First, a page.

Disabilities 02.11.19

Humans of Jewish Camp: Rivkah Reichmann


Rivkah is the Associate Director at Camp Simcha Special.

Did you attend camp as  kid?

I went to Camp Chedva from the time I was 8 years old. My bunk was definitely known as the camp troublemakers. Every morning, the baker would bake the most amazing baked goods for afternoon snack. One morning, we snuck into the kitchen at 4:30 am and ate about half of the black and white cookies that had been prepared for that day’s snack. At snack time nobody understood why there weren’t enough cookies that day. And to think now I’m actually one of the people in charge of a camp!

Who is the camp person you’ve spoken to most recently?

I speak to parents of new potential campers almost daily this time of the year. Today I spoke to a parent of a child recently diagnosed with a seizure disorder. She is on a very specialized diet, and needs very close supervision in case she has a seizure. Her mom was in tears by the end of our conversation, as she had thought her daughter’s seizure disorder meant she would never have the opportunity to attend a Jewish camp. That was before she had heard of Camp Simcha Special!

What’s something people might not know about Jewish camp that you wish they knew?

Even if a child has a serious illness or physical disability, chances are they can still go to a Jewish camp! At Camp Simcha Special, kids who need 1:1 support due to a disability, or specialized medical care, don’t have to miss out on the magic of overnight camp. Kids who are often the only one in their school with a disability, have the opportunity to meet other kids who deal with similar challenges to give strength to one another.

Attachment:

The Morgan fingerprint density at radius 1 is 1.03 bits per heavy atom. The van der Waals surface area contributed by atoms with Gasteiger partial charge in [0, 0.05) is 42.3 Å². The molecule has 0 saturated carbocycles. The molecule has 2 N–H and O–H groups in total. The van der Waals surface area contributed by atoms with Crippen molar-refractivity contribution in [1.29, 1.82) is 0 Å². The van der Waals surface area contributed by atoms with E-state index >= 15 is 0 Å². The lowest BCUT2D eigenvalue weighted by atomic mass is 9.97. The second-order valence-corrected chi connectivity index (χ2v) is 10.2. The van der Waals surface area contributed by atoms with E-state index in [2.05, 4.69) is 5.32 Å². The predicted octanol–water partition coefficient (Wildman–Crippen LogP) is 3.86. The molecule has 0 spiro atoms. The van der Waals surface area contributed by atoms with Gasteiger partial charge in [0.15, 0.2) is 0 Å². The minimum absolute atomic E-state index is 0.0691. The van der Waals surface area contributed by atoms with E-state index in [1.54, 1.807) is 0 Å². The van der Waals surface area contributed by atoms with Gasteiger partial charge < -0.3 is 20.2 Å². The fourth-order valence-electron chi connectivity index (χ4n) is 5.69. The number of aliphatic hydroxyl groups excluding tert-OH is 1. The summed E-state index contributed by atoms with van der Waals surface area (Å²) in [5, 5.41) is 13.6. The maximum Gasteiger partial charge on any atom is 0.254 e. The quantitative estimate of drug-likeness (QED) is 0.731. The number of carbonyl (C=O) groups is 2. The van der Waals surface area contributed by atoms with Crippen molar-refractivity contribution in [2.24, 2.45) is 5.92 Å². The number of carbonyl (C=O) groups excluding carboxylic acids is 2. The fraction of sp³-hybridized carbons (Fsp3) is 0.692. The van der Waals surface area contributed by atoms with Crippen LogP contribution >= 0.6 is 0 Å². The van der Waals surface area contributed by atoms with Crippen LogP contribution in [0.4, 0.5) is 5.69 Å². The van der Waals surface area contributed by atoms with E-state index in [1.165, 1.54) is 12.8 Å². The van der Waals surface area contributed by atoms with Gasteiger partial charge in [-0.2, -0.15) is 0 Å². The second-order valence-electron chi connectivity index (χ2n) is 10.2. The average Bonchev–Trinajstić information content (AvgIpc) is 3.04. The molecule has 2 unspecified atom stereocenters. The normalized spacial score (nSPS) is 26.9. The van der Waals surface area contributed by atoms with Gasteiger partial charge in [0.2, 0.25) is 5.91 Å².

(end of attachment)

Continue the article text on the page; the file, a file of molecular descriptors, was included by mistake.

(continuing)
What is your favorite spot at camp and why?

The camp infirmary is my home base at camp, and my favorite spot. We see miracles there each day. Kids who would otherwise be in a hospital getting IV medication, or oxygen, are able to stay in camp because of the sophisticated medical care we have available. When campers are too sick go out, we bring the activities to them. Last year there was a camper who needed to be transported to the hospital, and his favorite singer was performing in camp while we were preparing to move him. We asked the doctors if we could push off the transport for 20 minutes, then had the singer – along with the camper’s closest friends – come into his infirmary room for a private concert. There wasn’t a dry eye in the room as he sang his favorite songs together with his favorite singer and camp friends.


In honor of Jewish Disabilities Awareness and Inclusion Month (JDAIM), we’re highlighting the people and stories focused on inclusion and accessibility at Jewish camp all month long. Check FJC’s blog throughout February to discover Jewish camp JDAIM stories.

To learn more about FJC’s Yashar Initiative – a new $12 million initiative generously funded by The Harry and Jeanette Weinberg Foundation to increase accessibility for campers and staff with disabilities at Jewish summer day and overnight camps – please visit jewishcamp.org/accessibility.